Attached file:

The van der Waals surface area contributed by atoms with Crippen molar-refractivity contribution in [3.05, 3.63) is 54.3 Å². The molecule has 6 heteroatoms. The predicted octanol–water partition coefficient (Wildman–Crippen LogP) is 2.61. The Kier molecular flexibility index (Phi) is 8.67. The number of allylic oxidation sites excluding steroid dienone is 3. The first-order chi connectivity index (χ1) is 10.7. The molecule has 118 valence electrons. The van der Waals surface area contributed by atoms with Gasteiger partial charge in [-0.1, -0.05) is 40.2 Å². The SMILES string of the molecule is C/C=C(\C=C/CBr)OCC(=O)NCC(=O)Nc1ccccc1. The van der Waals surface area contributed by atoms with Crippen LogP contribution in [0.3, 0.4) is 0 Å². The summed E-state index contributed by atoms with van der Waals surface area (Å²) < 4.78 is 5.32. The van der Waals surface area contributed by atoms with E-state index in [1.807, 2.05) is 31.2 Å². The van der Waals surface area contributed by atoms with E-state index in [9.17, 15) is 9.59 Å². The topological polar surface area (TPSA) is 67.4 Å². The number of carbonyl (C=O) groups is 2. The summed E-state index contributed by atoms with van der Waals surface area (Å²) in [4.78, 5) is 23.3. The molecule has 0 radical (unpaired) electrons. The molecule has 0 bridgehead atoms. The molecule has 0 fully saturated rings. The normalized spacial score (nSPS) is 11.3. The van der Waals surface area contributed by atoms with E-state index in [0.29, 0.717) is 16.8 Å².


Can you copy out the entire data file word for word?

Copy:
The van der Waals surface area contributed by atoms with Crippen molar-refractivity contribution in [3.05, 3.63) is 54.3 Å². The molecule has 6 heteroatoms. The predicted octanol–water partition coefficient (Wildman–Crippen LogP) is 2.61. The Kier molecular flexibility index (Phi) is 8.67. The number of allylic oxidation sites excluding steroid dienone is 3. The first-order chi connectivity index (χ1) is 10.7. The molecule has 118 valence electrons. The van der Waals surface area contributed by atoms with Gasteiger partial charge in [-0.1, -0.05) is 40.2 Å². The SMILES string of the molecule is C/C=C(\C=C/CBr)OCC(=O)NCC(=O)Nc1ccccc1. The van der Waals surface area contributed by atoms with Crippen LogP contribution in [0.3, 0.4) is 0 Å². The summed E-state index contributed by atoms with van der Waals surface area (Å²) < 4.78 is 5.32. The van der Waals surface area contributed by atoms with E-state index in [1.807, 2.05) is 31.2 Å². The van der Waals surface area contributed by atoms with E-state index in [9.17, 15) is 9.59 Å². The topological polar surface area (TPSA) is 67.4 Å². The number of carbonyl (C=O) groups is 2. The summed E-state index contributed by atoms with van der Waals surface area (Å²) in [4.78, 5) is 23.3. The molecule has 0 radical (unpaired) electrons. The molecule has 0 bridgehead atoms. The molecule has 0 fully saturated rings. The normalized spacial score (nSPS) is 11.3. The van der Waals surface area contributed by atoms with E-state index in [0.29, 0.717) is 16.8 Å².